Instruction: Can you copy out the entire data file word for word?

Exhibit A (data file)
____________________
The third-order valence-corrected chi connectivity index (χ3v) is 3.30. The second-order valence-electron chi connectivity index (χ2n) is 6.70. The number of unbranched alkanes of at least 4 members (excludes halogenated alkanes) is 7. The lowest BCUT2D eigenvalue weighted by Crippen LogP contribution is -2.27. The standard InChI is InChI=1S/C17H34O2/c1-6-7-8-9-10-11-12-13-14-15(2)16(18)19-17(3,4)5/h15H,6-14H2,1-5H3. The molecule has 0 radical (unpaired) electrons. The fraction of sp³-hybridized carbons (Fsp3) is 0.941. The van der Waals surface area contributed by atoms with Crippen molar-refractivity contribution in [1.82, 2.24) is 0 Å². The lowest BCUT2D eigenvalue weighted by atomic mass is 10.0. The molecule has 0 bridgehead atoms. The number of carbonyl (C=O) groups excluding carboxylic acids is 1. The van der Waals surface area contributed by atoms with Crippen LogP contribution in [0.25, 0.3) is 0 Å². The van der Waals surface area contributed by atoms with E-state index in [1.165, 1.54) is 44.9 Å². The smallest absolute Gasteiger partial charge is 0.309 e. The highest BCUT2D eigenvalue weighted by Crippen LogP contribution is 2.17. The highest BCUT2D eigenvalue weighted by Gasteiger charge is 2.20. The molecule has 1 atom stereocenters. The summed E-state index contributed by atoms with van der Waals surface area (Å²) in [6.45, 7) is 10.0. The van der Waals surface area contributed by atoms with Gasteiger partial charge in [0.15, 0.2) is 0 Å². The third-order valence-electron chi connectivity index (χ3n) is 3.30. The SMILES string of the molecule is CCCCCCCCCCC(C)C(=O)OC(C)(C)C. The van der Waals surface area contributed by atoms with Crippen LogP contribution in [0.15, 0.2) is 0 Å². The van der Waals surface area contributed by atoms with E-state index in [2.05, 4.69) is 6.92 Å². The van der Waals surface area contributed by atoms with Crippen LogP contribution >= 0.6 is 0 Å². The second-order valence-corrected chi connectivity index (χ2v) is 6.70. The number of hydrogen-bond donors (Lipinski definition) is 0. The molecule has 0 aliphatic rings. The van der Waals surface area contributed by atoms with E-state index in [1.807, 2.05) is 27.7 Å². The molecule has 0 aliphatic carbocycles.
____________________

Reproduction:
The third-order valence-corrected chi connectivity index (χ3v) is 3.30. The second-order valence-electron chi connectivity index (χ2n) is 6.70. The number of unbranched alkanes of at least 4 members (excludes halogenated alkanes) is 7. The lowest BCUT2D eigenvalue weighted by Crippen LogP contribution is -2.27. The standard InChI is InChI=1S/C17H34O2/c1-6-7-8-9-10-11-12-13-14-15(2)16(18)19-17(3,4)5/h15H,6-14H2,1-5H3. The molecule has 0 radical (unpaired) electrons. The fraction of sp³-hybridized carbons (Fsp3) is 0.941. The van der Waals surface area contributed by atoms with Crippen molar-refractivity contribution in [1.82, 2.24) is 0 Å². The lowest BCUT2D eigenvalue weighted by atomic mass is 10.0. The molecule has 0 bridgehead atoms. The number of carbonyl (C=O) groups excluding carboxylic acids is 1. The van der Waals surface area contributed by atoms with Crippen LogP contribution in [0.25, 0.3) is 0 Å². The van der Waals surface area contributed by atoms with E-state index in [1.165, 1.54) is 44.9 Å². The smallest absolute Gasteiger partial charge is 0.309 e. The highest BCUT2D eigenvalue weighted by Crippen LogP contribution is 2.17. The highest BCUT2D eigenvalue weighted by Gasteiger charge is 2.20. The molecule has 1 atom stereocenters. The summed E-state index contributed by atoms with van der Waals surface area (Å²) in [6.45, 7) is 10.0. The van der Waals surface area contributed by atoms with Gasteiger partial charge in [0.15, 0.2) is 0 Å². The third-order valence-electron chi connectivity index (χ3n) is 3.30. The SMILES string of the molecule is CCCCCCCCCCC(C)C(=O)OC(C)(C)C. The van der Waals surface area contributed by atoms with Crippen LogP contribution in [0.15, 0.2) is 0 Å². The van der Waals surface area contributed by atoms with E-state index in [2.05, 4.69) is 6.92 Å². The van der Waals surface area contributed by atoms with Crippen LogP contribution >= 0.6 is 0 Å². The second-order valence-corrected chi connectivity index (χ2v) is 6.70. The number of hydrogen-bond donors (Lipinski definition) is 0. The molecule has 0 aliphatic rings. The van der Waals surface area contributed by atoms with E-state index in [1.807, 2.05) is 27.7 Å². The molecule has 0 aliphatic carbocycles.